We could not find any other study that examined the infiltration of intervention effects into a community of workplaces. Our study is novel in that we assessed a random sample of workplaces in the community at both pre- and post-intervention to determine how the intervention diffused into the community of workplaces. We found diffusion of information related to familiarity with the Standard and increased knowledge in domains related to mental health.

The only other multi-faceted community intervention we are aware of was conducted in an Australian Macedonian community with the intention of reducing stigma and improving mental health literacy [27]. Although not specific to workplace mental health, this study included presentations of research findings on the comprehension of mental illness and attitudes and stigma levels given in two community and three workplace education sessions [27]. Similar to our findings, they found participants reported increased awareness of stigma, although they did not have a control group to compare these participants to [27].

Other specific programs, such as Mental Health First Aid training, have been shown to improve workplace participants’ mental health literacy [28,29,30]. However, these studies focus specifically on employees of specific governmental departments [28, 29], and hospital employees [30]. Although many have received Mental Health First Aid training with very positive results on mental health literacy [31], few studies have focused specifically on occupational groups beyond teachers [32], pharmacy students [33], rural support and community workers [34], and public sector managers [35]. Our participant pool was randomly selected from lists of employers in the study population and could include any interested workplace representative from any industrial sector. Our participants included mostly upper and middle management from white collar workforces (health care, education, or professional sectors). Management participants are not surprising as it would likely be someone from management who would be selected to complete a survey on behalf of the organization. White collar workforces with higher education levels may be more mental health literate [36], and therefore, more likely to participate in a survey request on mental health in the workplace. To corroborate this, we found that intervention participants were associated with higher prioritization of mental health in the workplace. We also found that intervention participants were more likely to be familiar with the Standard. It may have been that those with more familiarity of the Standard were more likely to be interested in aspects of the multi-faceted intervention and hence, participated in it. Finally, participants also had a greater knowledge of workplace mental health, but this could also be explained by the levels of knowledge of those who participated in the intervention rather than the intervention itself increasing their education.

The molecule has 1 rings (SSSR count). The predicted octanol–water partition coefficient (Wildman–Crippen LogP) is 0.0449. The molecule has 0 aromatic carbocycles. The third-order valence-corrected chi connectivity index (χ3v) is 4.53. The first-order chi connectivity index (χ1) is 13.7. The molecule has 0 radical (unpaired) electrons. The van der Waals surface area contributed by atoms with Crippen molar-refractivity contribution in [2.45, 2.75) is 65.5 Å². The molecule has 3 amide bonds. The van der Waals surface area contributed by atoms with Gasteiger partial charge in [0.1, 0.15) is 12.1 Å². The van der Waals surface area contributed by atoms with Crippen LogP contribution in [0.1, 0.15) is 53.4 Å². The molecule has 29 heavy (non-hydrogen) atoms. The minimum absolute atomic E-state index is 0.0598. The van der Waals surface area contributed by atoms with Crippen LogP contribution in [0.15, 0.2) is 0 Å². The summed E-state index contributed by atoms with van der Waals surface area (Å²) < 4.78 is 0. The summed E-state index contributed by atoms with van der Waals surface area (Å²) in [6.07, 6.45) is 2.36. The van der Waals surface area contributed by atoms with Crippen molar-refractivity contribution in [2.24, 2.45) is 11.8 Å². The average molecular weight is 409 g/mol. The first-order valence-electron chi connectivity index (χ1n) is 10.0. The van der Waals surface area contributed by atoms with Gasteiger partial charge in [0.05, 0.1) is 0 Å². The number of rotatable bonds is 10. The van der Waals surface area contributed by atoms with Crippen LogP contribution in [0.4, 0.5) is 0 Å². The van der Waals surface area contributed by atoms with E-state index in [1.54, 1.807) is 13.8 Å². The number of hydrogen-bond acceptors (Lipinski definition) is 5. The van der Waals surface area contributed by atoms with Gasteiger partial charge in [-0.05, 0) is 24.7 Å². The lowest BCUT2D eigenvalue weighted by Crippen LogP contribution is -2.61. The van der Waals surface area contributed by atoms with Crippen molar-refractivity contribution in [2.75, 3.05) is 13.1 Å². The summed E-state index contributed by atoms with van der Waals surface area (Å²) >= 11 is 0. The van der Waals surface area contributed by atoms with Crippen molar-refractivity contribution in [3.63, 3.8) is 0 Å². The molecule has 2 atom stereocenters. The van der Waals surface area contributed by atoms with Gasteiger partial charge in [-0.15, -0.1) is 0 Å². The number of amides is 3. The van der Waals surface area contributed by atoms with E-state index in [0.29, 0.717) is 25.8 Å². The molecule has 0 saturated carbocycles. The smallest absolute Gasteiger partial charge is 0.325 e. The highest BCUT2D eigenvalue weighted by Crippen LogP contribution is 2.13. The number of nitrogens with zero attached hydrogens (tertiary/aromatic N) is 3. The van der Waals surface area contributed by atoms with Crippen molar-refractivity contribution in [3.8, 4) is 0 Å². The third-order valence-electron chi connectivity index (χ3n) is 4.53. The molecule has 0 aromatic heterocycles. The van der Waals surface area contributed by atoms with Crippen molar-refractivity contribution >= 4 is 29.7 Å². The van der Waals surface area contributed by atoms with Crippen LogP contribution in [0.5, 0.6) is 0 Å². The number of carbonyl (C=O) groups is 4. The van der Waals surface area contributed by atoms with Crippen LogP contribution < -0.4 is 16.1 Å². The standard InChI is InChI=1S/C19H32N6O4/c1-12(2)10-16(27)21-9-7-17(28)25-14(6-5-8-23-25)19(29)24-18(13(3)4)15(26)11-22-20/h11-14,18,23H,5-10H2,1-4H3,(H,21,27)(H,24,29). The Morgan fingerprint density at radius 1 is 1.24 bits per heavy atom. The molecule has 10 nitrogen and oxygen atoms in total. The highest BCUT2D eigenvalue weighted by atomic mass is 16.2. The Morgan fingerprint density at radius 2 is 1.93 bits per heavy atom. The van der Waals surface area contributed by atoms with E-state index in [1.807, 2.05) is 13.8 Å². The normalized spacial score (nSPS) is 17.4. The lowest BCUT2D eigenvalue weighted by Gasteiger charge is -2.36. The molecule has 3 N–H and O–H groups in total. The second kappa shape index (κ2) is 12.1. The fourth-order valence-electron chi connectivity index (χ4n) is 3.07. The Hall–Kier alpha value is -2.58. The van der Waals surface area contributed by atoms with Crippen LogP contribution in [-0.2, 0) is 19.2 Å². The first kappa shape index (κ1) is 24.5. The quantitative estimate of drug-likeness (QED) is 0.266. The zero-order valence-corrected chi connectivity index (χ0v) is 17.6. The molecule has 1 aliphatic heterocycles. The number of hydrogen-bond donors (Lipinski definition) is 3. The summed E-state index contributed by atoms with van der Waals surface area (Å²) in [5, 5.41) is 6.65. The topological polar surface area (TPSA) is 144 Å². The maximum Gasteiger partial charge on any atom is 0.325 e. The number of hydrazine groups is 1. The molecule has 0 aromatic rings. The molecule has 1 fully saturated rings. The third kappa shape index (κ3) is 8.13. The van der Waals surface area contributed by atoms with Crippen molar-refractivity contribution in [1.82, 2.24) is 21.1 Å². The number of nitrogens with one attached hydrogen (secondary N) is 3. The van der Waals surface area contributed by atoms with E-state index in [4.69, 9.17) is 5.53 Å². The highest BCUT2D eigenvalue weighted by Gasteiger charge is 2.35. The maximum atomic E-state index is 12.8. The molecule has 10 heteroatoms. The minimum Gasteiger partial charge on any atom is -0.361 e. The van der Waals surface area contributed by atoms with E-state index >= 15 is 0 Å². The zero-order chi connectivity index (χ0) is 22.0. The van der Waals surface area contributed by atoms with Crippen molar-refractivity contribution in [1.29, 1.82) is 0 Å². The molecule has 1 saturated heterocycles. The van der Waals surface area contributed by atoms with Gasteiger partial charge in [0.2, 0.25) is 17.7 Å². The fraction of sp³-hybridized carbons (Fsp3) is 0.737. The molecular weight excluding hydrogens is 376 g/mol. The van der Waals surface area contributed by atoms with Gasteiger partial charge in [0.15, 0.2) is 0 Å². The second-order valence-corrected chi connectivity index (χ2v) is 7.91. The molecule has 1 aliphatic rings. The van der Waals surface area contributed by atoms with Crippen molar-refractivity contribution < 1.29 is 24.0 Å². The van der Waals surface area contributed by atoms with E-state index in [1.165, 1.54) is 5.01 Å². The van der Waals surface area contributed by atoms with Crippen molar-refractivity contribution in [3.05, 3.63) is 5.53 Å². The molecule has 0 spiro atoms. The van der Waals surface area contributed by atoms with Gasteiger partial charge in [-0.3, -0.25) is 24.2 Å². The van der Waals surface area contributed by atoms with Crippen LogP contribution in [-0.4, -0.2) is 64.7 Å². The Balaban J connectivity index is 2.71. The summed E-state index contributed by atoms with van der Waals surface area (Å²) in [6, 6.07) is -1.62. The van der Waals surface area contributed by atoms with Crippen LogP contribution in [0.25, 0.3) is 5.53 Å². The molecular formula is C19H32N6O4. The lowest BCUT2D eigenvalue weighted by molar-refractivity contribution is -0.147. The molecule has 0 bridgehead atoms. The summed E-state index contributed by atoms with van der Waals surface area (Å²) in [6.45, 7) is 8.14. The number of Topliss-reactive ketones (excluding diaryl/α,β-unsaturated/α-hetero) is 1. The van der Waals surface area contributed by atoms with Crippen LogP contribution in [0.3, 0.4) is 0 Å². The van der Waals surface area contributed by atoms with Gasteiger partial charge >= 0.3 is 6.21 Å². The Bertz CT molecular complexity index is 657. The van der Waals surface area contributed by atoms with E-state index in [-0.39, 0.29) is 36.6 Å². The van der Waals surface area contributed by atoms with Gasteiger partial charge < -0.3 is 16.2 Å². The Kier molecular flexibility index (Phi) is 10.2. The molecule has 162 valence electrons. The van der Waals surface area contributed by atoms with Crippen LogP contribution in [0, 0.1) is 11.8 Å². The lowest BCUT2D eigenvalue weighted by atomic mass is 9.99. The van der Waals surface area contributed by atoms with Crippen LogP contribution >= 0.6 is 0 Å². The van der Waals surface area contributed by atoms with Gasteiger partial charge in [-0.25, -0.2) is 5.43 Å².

Limitations